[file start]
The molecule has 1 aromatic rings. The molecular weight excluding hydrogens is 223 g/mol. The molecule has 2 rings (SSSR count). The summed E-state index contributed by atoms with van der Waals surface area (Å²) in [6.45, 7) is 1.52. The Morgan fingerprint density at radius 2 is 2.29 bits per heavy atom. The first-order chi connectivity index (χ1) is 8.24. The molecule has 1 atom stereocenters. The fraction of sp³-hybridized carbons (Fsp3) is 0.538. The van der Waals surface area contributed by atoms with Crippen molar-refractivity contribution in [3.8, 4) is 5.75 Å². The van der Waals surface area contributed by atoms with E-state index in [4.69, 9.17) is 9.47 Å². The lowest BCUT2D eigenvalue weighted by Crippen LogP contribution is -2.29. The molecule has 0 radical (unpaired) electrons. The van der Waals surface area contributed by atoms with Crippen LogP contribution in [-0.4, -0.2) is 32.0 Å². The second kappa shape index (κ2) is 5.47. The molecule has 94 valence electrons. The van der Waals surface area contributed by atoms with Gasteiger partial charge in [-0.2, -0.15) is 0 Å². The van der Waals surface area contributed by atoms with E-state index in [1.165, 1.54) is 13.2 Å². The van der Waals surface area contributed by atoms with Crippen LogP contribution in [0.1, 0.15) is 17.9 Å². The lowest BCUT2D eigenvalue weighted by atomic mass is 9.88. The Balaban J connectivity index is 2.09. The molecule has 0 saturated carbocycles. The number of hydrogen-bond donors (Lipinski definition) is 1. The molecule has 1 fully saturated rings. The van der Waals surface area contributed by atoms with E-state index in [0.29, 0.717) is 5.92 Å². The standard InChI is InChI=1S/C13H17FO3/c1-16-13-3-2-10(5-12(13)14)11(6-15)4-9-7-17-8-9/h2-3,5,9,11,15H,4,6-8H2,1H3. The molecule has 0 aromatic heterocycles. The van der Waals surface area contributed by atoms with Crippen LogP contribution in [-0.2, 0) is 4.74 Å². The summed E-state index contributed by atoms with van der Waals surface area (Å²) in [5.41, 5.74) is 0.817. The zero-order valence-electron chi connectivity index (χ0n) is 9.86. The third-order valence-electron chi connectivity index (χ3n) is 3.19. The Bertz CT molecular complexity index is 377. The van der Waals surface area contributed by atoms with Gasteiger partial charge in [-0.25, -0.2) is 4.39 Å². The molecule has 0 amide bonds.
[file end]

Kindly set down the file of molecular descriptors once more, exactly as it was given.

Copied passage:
The molecule has 1 aromatic rings. The molecular weight excluding hydrogens is 223 g/mol. The molecule has 2 rings (SSSR count). The summed E-state index contributed by atoms with van der Waals surface area (Å²) in [6.45, 7) is 1.52. The Morgan fingerprint density at radius 2 is 2.29 bits per heavy atom. The first-order chi connectivity index (χ1) is 8.24. The molecule has 1 atom stereocenters. The fraction of sp³-hybridized carbons (Fsp3) is 0.538. The van der Waals surface area contributed by atoms with Crippen molar-refractivity contribution in [3.8, 4) is 5.75 Å². The van der Waals surface area contributed by atoms with E-state index in [4.69, 9.17) is 9.47 Å². The lowest BCUT2D eigenvalue weighted by Crippen LogP contribution is -2.29. The molecule has 0 radical (unpaired) electrons. The van der Waals surface area contributed by atoms with Crippen LogP contribution in [-0.4, -0.2) is 32.0 Å². The second kappa shape index (κ2) is 5.47. The molecule has 94 valence electrons. The van der Waals surface area contributed by atoms with Gasteiger partial charge in [-0.2, -0.15) is 0 Å². The van der Waals surface area contributed by atoms with E-state index in [1.165, 1.54) is 13.2 Å². The van der Waals surface area contributed by atoms with Crippen LogP contribution in [0.1, 0.15) is 17.9 Å². The lowest BCUT2D eigenvalue weighted by atomic mass is 9.88. The Balaban J connectivity index is 2.09. The molecule has 0 saturated carbocycles. The number of hydrogen-bond donors (Lipinski definition) is 1. The molecule has 1 fully saturated rings. The van der Waals surface area contributed by atoms with E-state index in [0.29, 0.717) is 5.92 Å². The standard InChI is InChI=1S/C13H17FO3/c1-16-13-3-2-10(5-12(13)14)11(6-15)4-9-7-17-8-9/h2-3,5,9,11,15H,4,6-8H2,1H3. The molecule has 0 aromatic heterocycles. The van der Waals surface area contributed by atoms with Crippen LogP contribution in [-0.2, 0) is 4.74 Å². The summed E-state index contributed by atoms with van der Waals surface area (Å²) in [5.41, 5.74) is 0.817. The zero-order valence-electron chi connectivity index (χ0n) is 9.86. The third-order valence-electron chi connectivity index (χ3n) is 3.19. The Bertz CT molecular complexity index is 377. The van der Waals surface area contributed by atoms with Gasteiger partial charge in [-0.25, -0.2) is 4.39 Å². The molecule has 0 amide bonds.